relationship marketing

Many of us who were lucky enough to be part of successful law firms of 20 years or so ago will recall how, in each of those firms, a couple of partners stood out for having impeccable client development and relationship skills. At the time we probably  assumed it was just the way things were done. There’s something in that, but in fact we were witnessing and experiencing a combination of terrific talent, something of an art form, at work, combined with hard work, commitment, genuine interest in others (mainly clients) ahead of own interests, keeping in touch, remembering important occasions, sending them snippets of useful information, and so on. This was old style business and client relationship development at its best; quite an art. The question is; is this a dying art?

Internet-related marketing activities are getting a lot of attention, quite rightly, but as practitioners have only so much time available for marketing, there appears to be an opportunity developing to selectively revert to old marketing practices. As lawyers have moved away from more traditional relationship building practices they may be leaving a gap for a return to old tried and trusted methods. (Sean Larkan, Edge International)

Many of us have said or heard said how clients no longer like to be lunched or invited to too many social functions. A quick coffee has become the new ‘client lunch’. Anecdotal evidence suggests however that some clients may be missing the more personal touch of old. They also, it seems, like the trust and closeness of these personal relationships that are steadily built up and strengthened over time.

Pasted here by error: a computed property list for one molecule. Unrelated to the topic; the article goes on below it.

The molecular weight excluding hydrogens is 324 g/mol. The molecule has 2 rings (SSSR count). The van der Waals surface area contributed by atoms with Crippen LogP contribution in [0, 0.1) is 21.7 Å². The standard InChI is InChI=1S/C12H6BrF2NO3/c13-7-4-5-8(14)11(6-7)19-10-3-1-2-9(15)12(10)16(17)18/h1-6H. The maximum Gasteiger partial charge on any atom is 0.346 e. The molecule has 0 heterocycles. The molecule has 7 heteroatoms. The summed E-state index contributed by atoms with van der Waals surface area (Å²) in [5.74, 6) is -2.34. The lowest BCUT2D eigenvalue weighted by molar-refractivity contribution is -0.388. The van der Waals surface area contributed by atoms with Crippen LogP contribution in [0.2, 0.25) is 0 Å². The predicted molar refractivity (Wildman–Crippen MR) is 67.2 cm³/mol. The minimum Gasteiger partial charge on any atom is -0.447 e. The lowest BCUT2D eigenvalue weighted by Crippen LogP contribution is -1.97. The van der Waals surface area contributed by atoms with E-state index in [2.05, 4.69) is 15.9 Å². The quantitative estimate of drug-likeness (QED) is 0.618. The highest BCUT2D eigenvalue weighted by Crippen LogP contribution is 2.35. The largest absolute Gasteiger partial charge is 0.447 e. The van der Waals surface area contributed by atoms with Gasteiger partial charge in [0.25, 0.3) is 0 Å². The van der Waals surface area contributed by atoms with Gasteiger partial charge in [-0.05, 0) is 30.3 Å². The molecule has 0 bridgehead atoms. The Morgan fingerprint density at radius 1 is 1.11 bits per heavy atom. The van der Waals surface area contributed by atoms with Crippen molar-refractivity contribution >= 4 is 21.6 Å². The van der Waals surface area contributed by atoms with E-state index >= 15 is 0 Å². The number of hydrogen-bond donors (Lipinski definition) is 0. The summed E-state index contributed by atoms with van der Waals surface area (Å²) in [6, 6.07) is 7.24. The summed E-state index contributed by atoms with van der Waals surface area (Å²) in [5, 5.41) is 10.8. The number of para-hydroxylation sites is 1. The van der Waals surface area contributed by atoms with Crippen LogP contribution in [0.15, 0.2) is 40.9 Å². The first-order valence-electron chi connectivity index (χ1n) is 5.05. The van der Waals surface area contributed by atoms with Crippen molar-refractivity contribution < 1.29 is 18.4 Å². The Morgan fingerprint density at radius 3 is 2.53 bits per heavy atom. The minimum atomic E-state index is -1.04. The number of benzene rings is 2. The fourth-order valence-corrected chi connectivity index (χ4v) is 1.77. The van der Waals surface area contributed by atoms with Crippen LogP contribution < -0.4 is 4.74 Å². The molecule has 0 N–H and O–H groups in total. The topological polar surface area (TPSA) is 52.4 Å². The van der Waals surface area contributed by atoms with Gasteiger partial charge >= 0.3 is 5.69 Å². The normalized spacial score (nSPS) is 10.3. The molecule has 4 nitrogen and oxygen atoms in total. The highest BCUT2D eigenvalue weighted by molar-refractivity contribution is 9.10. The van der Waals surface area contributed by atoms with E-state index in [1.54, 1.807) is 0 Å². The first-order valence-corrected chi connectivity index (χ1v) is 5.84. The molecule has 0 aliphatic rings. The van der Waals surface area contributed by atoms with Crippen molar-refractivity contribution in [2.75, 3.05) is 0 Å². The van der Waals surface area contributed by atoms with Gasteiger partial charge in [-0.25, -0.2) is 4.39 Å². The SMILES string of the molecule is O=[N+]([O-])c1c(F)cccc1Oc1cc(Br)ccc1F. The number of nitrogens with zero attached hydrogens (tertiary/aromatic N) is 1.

Law firm leader Scott McSwan of Queensland mid-tier McKAYS feels there has been a shift – he has always been willing to try innovative new ways of delivering service or differentiating his practice or firm (he was one of the first practitioners I knew who geared up a matrimonial practice to 10 to 1) – when he mentioned he had picked up on changing trends and a possible gap he felt existed around building client relationships I took note: ‘lawyers now have ever more kinds of marketing activities to manage, undertake and keep track of – particularly via the Internet and using social media channels. However, everyone has only so much time to do non-billable work and the more time that lawyers give to these other kinds of marketing, the less time they have to give to the more traditional kinds of marketing like client relationship building!’

And what are some of these new marketing avenues which are getting attention?
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